There is a legitimate concern, however, that conversations with truly abhorrent opponents — take Nazis or white supremacists, for example — can never be productive and only serve to legitimize heinous platforms. Perhaps — as I’ve seen a post on my Facebook feed claim — some disagreements are not just of opinion, but of morality, and are therefore incommensurable.
I do not discredit these points, nor do I offer a specific formula to determine what is within and what is beyond the pale of acceptable discourse. I simply suggest that there are cases in which the extent of difference between Democrats and Republicans is hyperbolized as a means of intra-party mobilization, and that the very existence of these cases should make us wary and even skeptical of claims that we cannot productively engage people from the other party.
So what does productive engagement look like, and how can we achieve it? To me, productive engagement treats political differences as a negotiation rather than a battleground. It is achieved through an ethos of civility and “interpretive charity,” as Professor Eamonn Callan from Stanford’s Graduate School of Education argues in his paper, “Education in Safe and Unsafe Spaces.”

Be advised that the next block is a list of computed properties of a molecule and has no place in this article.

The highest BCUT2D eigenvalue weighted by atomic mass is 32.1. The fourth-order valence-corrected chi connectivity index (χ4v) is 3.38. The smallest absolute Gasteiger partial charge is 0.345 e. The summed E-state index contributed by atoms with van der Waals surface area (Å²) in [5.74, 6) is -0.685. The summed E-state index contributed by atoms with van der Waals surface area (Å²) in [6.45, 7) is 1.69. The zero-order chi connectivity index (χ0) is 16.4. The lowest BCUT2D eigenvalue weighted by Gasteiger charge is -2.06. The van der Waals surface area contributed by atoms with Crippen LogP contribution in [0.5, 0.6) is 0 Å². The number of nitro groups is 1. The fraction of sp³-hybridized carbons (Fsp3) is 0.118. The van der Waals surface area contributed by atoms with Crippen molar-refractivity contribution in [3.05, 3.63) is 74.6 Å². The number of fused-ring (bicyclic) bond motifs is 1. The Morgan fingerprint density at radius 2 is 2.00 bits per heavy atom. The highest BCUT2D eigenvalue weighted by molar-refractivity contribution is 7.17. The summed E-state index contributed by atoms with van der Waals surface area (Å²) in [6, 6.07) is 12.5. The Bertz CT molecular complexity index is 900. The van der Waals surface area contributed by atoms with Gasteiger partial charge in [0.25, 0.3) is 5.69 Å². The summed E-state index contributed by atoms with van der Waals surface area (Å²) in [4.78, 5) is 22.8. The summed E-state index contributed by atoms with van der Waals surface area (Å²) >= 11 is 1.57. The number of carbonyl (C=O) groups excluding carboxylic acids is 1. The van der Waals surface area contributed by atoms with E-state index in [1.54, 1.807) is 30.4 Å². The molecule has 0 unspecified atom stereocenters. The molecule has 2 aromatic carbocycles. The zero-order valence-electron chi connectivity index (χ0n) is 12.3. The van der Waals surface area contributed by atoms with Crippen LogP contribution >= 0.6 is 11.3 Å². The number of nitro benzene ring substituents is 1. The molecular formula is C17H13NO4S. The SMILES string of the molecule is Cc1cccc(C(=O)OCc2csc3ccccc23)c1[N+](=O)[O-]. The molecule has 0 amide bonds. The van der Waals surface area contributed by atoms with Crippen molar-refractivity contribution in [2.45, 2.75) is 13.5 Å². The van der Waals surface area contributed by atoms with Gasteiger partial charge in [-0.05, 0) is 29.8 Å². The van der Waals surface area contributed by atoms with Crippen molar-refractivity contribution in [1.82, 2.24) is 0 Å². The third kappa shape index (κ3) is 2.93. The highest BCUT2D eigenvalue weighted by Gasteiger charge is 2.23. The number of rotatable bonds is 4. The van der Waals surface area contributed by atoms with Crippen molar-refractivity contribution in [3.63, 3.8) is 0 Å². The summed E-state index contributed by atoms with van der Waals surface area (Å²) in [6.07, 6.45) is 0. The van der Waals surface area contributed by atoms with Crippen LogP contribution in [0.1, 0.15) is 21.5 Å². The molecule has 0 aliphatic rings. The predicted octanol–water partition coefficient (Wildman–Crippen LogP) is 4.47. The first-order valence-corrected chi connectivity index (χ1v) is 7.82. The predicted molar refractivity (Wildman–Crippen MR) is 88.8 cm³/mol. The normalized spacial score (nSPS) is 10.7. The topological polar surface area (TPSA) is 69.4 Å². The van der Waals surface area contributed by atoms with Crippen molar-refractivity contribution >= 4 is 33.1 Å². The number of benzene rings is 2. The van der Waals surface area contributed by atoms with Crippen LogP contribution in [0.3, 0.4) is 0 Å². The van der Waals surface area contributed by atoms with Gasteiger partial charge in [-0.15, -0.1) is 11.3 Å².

By negotiation rather than a battleground, I mean that a productive conversation requires parties to enter with good faith intentions and should temper the emotional stakes involved. As someone who debated extensively throughout high school, I’ve always enjoyed fiery cross-examinations and impassioned rebuttals. I recognize the value of debate in sharpening our conception of various ideas. But if you want to actually convince someone to change their mind, you’re better off asking more questions and making fewer attacks — in giving others the benefit of the doubt rather than immediately issuing a moral indictment.
This is not to imply that there aren’t cases where moral indignation is essential in bringing about change. But these examples usually involve government policy or actions taken by organizations, or they play out between actors of unequal power. Among peers at the individual level, the need for moral opprobrium is substantially reduced.
Civility, as Professor Callan puts it, mandates that “we express respect for others’ dignity in how we interact directly with them.” Interpretive charity asks that we assume others are approaching the conversation with good intentions until we have good reason to believe otherwise. Together, they offer a framework under which Democrats and Republicans might not become friends, but they can at least begin to engage in the productive conversations necessary to reduce the growing acrimony between them.
Contact Nadav Ziv at nadavziv ‘at’ stanford.edu.